[Note 15] The elements of attempted armed robbery while masked are the following: an attempt to take money or other property with intent to steal it from the victim (or from the victim's immediate control), while the defendant, armed with a dangerous weapon and masked or disguised, applies either actual force and violence to the body of the victim or, by threatening words or gestures, puts the victim in fear. See G. L. c. 265, § 17, and Commonwealth v. Novicki, 324 Mass. 461 , 464-465 (1949). See also G. L. c. 274, § 6; Commonwealth v. Ortiz, 408 Mass. 463 , 470-473 (1990). The elements of armed assault with intent to rob are that the defendant, armed with a dangerous weapon, assaults a person with a specific or actual intent to rob the person assaulted. See G. L. c. 265, § 18. An assault may be committed in either of two ways: by an attempted battery or an immediately threatened battery. Fear or apprehension by the victim is not an element of the first branch (attempted battery), see Commonwealth v. Richards, 363 Mass. 299 , 303 (1973), and the judge here, after discussing the matter with counsel, instructed only on the first branch. Thus, the crime of attempted armed robbery while masked includes elements that armed assault with intent to rob does not: the former requires the masked element and the use of actual force or violence on the victim or fear or apprehension by the victim.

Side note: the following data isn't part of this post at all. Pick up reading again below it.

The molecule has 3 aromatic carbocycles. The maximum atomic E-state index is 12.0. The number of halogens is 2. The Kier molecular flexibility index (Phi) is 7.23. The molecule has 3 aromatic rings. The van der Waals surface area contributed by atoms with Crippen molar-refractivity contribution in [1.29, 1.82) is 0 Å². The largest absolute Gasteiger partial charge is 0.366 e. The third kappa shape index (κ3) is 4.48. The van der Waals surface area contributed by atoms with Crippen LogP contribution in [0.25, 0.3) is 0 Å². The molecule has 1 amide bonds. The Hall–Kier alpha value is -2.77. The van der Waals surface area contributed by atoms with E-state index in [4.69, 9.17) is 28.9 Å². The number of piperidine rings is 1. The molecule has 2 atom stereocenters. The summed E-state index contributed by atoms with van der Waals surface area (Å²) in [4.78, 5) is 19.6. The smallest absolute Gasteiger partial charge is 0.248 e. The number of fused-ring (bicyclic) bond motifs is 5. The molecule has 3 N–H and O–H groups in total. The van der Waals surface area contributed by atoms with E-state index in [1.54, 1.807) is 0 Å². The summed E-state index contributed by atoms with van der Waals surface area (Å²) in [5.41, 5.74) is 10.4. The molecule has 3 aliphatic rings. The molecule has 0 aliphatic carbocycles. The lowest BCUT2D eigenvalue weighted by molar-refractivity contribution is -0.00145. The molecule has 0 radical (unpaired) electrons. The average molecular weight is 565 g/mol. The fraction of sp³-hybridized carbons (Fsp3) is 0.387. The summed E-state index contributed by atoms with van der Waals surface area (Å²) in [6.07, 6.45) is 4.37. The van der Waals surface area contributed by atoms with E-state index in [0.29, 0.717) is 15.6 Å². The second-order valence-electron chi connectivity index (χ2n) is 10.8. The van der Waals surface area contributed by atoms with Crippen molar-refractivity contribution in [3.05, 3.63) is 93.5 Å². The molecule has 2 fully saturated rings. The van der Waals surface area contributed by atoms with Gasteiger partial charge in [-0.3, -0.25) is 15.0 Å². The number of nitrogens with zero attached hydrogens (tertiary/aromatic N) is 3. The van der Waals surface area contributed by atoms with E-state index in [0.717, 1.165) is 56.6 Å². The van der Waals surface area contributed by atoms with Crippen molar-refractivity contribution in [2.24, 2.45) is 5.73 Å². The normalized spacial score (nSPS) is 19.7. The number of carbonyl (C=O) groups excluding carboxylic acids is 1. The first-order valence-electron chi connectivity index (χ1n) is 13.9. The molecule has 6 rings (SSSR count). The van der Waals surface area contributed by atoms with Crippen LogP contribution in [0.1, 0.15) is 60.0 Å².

[Note 16] The verdict slips, which we have reviewed, similarly confirm that the jury had found the defendant guilty of murder in the first degree, "felony murder."

[Note Cowin-1] At first blush, it appears my analysis differs little from that of the court. Like the court, I look to the purposes articulated in the statute's preamble, including any deterrent purpose admission of the evidence might have, see ante at 124-125, as well as the fact that the audio portion of the videotape lacked any "private" quality. See ante at 127 n.10. Indeed, I agree with the court that these factors are relevant to the analysis. However, I consider these factors as bearing only on whether the surveillance recording in the instant case actually violated the Massachusetts wiretap statute. Unlike the court, I do not think these considerations have any effect on the question whether recordings held to have been made in violation of the statute should nonetheless be admitted in evidence. Once a violation of the wiretap statute has been established, nothing apart from the statute's own exceptions should condone the use of such a recording by the police. See discussion infra.

[Note Cowin-2] Because the court bases its opinion on a hypothetical situation in which any recordings "willfully use[d]" or "willfully disclose[d]" by the police were also made in violation of the statute, I make the same assumption. As I explain above, however, the recording implicated in the instant case was not a secret interception made in violation of the wiretap statute.